While millennials are the primary target for smart phones and smart home technology, the older American population is not as tech-adverse as commonly thought. According to Forbes, the baby boomer and senior populations are an "enthusiastic and growing market" for smart home features, which can make living independently easier, safer, and healthier.

“There is a misconception that older adults are tech-adverse. In fact, technology is already a central part of life for older Americans, and the connection with their devices is only expected to grow,” observes Rodney Harrell, AARP’s vice president of livable communities and long term services and supports. “Our recent survey looks at technology use among adults age 50 and older and finds that one in seven own a home assistance device, such as Google Home or Amazon Alexa. Moreover, more than 80% of Americans age 50 to 64 have smartphones, which is about the same as the population at large."

Alex Capecelatro, co-founder and CEO of the smart home technology luxury brand, Josh.ai, sees this in his firm’s business. “Many of our clients are 65-plus, with quite a few 75-plus. They find voice control simpler than navigating a complex app. This helps with mobility, poor vision and simply not having to learn something new.”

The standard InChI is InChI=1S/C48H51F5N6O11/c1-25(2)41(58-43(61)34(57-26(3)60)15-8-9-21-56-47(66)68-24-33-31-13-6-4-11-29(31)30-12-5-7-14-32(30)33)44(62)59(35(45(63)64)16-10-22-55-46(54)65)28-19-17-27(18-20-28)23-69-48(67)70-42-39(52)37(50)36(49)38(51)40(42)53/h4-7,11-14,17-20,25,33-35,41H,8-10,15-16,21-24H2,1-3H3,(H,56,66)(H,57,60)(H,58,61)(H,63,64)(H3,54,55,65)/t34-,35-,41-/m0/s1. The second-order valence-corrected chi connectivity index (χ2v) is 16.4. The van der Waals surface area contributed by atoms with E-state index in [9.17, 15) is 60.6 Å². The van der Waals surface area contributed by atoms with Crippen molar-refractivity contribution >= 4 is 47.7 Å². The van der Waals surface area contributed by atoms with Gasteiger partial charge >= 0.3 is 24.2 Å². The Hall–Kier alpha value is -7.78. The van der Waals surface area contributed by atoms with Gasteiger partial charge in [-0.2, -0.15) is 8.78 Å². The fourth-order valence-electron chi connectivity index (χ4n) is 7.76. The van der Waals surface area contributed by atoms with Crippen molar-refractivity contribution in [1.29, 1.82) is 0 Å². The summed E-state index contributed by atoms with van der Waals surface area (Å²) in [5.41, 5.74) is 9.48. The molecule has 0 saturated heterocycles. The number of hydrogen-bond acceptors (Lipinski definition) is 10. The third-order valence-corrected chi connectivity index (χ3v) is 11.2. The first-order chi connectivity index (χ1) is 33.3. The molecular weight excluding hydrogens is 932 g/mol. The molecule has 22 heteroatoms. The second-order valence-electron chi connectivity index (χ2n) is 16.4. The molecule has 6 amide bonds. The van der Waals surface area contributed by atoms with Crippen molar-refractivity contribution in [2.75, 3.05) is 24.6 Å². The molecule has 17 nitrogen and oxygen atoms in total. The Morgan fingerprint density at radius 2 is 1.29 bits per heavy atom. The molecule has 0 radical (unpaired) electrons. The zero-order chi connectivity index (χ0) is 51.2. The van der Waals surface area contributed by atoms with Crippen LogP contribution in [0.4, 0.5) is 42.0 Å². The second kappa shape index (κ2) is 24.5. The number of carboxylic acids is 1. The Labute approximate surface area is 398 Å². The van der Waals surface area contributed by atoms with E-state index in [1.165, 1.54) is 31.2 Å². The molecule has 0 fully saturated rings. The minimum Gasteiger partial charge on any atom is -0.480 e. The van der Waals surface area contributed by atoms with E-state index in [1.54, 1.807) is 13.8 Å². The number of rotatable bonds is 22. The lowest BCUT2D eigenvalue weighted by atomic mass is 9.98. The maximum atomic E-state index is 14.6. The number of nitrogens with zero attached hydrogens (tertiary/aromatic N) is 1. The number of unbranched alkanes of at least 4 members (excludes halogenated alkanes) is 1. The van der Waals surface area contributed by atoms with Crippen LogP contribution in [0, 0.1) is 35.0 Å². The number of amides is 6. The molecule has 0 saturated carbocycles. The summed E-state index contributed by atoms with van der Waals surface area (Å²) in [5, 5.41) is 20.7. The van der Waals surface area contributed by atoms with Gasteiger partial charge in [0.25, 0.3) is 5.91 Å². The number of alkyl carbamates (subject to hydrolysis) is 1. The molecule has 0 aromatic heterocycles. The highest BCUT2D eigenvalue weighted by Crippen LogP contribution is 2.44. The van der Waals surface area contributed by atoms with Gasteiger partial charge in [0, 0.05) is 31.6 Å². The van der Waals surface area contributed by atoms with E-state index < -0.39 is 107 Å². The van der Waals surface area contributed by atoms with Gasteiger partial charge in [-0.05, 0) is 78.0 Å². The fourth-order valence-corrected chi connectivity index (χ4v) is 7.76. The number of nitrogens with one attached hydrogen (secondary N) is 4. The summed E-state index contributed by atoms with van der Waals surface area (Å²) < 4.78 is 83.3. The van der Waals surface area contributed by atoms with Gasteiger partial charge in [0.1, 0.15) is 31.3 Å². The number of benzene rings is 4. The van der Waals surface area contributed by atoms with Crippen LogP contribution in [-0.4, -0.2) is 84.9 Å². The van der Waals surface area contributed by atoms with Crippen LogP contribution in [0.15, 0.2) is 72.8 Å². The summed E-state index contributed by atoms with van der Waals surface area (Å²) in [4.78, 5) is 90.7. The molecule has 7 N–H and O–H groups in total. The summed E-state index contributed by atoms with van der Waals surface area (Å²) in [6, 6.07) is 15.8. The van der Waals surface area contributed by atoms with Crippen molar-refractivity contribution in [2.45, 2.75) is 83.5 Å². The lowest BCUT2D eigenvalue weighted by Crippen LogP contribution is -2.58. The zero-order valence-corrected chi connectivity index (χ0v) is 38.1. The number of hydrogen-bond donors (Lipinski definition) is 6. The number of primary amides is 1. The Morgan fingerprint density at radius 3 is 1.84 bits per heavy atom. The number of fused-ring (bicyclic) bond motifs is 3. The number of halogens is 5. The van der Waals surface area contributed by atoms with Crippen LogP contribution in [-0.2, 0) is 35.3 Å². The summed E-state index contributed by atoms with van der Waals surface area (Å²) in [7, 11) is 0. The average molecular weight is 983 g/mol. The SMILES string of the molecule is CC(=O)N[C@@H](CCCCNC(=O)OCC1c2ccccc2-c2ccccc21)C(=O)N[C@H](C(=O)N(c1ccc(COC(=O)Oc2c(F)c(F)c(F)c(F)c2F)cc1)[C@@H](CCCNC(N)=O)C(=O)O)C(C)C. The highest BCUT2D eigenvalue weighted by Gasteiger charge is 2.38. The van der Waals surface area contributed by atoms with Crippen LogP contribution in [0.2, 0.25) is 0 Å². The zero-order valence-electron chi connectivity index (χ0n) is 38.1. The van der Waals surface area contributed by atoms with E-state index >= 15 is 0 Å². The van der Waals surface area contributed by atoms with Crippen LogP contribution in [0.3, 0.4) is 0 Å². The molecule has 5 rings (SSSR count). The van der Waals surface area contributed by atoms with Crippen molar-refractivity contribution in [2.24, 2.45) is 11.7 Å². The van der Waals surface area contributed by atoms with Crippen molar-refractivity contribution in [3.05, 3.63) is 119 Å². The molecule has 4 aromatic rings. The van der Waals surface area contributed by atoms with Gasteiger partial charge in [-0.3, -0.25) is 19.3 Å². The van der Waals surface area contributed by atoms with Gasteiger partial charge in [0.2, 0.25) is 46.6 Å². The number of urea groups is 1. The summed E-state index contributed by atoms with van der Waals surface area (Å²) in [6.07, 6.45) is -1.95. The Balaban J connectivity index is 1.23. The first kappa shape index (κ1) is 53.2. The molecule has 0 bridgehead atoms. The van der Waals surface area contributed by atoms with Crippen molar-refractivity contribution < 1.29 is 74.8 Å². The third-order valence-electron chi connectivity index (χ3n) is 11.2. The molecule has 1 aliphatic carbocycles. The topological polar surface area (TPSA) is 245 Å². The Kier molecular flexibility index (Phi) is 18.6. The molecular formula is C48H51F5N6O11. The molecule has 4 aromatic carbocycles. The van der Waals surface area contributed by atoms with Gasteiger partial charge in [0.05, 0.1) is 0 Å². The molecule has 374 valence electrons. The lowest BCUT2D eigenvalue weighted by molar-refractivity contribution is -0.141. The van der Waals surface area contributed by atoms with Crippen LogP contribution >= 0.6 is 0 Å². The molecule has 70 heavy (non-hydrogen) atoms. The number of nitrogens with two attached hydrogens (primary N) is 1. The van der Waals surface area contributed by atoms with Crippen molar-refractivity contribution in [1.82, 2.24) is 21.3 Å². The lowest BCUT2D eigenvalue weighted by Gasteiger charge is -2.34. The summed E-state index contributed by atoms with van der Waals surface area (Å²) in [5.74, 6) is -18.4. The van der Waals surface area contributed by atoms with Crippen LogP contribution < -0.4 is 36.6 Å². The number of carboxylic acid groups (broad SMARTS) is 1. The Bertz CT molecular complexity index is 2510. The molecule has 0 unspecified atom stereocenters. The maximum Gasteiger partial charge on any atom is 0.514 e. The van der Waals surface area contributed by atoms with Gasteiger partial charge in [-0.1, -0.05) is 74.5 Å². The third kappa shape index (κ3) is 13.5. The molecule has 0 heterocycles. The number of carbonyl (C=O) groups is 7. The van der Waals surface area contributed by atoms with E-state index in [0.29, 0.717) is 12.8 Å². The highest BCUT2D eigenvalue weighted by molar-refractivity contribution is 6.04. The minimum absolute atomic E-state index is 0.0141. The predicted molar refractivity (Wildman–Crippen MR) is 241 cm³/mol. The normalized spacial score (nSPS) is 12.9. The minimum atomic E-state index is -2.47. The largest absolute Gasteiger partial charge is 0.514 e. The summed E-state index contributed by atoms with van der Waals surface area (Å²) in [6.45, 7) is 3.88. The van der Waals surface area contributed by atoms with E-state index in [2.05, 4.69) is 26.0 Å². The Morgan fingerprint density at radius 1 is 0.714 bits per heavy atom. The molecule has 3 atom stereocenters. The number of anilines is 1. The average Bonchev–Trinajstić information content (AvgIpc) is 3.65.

“There are new innovations in the home coming out every day that can help older adults manage things like their medications, connect with friends and family, and even connect with community services,” Harrell says. Many of the millennials mentioned above – and their Gen X siblings – can use their smart technology to support parents who need some assistance at home. “Family caregivers are often looking for ways to save time and money with everyday tasks,” the AARP executive adds. ”So grocery delivery, transportation, and even scheduling smartphone apps can be very useful.”

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